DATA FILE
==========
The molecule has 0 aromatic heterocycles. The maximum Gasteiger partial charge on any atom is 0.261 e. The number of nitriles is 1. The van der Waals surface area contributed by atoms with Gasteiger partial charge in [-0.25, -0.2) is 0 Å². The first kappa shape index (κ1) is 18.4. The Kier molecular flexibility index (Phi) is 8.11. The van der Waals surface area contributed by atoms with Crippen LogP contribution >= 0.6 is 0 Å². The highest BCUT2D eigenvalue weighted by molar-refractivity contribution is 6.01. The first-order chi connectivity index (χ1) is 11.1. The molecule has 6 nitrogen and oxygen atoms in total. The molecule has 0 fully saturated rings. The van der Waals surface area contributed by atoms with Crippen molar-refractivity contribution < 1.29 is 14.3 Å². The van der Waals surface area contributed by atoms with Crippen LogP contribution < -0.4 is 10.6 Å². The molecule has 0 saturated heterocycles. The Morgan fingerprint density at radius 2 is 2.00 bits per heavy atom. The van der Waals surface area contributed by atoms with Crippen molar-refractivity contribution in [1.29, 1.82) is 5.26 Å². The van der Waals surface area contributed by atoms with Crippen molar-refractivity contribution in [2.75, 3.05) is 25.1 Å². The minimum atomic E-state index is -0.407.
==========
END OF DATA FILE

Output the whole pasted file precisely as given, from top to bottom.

The molecule has 0 aromatic heterocycles. The maximum Gasteiger partial charge on any atom is 0.261 e. The number of nitriles is 1. The van der Waals surface area contributed by atoms with Gasteiger partial charge in [-0.25, -0.2) is 0 Å². The first kappa shape index (κ1) is 18.4. The Kier molecular flexibility index (Phi) is 8.11. The van der Waals surface area contributed by atoms with Crippen LogP contribution >= 0.6 is 0 Å². The highest BCUT2D eigenvalue weighted by molar-refractivity contribution is 6.01. The first-order chi connectivity index (χ1) is 11.1. The molecule has 6 nitrogen and oxygen atoms in total. The molecule has 0 fully saturated rings. The van der Waals surface area contributed by atoms with Crippen molar-refractivity contribution < 1.29 is 14.3 Å². The van der Waals surface area contributed by atoms with Crippen LogP contribution < -0.4 is 10.6 Å². The molecule has 0 saturated heterocycles. The Morgan fingerprint density at radius 2 is 2.00 bits per heavy atom. The van der Waals surface area contributed by atoms with Crippen molar-refractivity contribution in [1.29, 1.82) is 5.26 Å². The van der Waals surface area contributed by atoms with Crippen molar-refractivity contribution in [2.75, 3.05) is 25.1 Å². The minimum atomic E-state index is -0.407.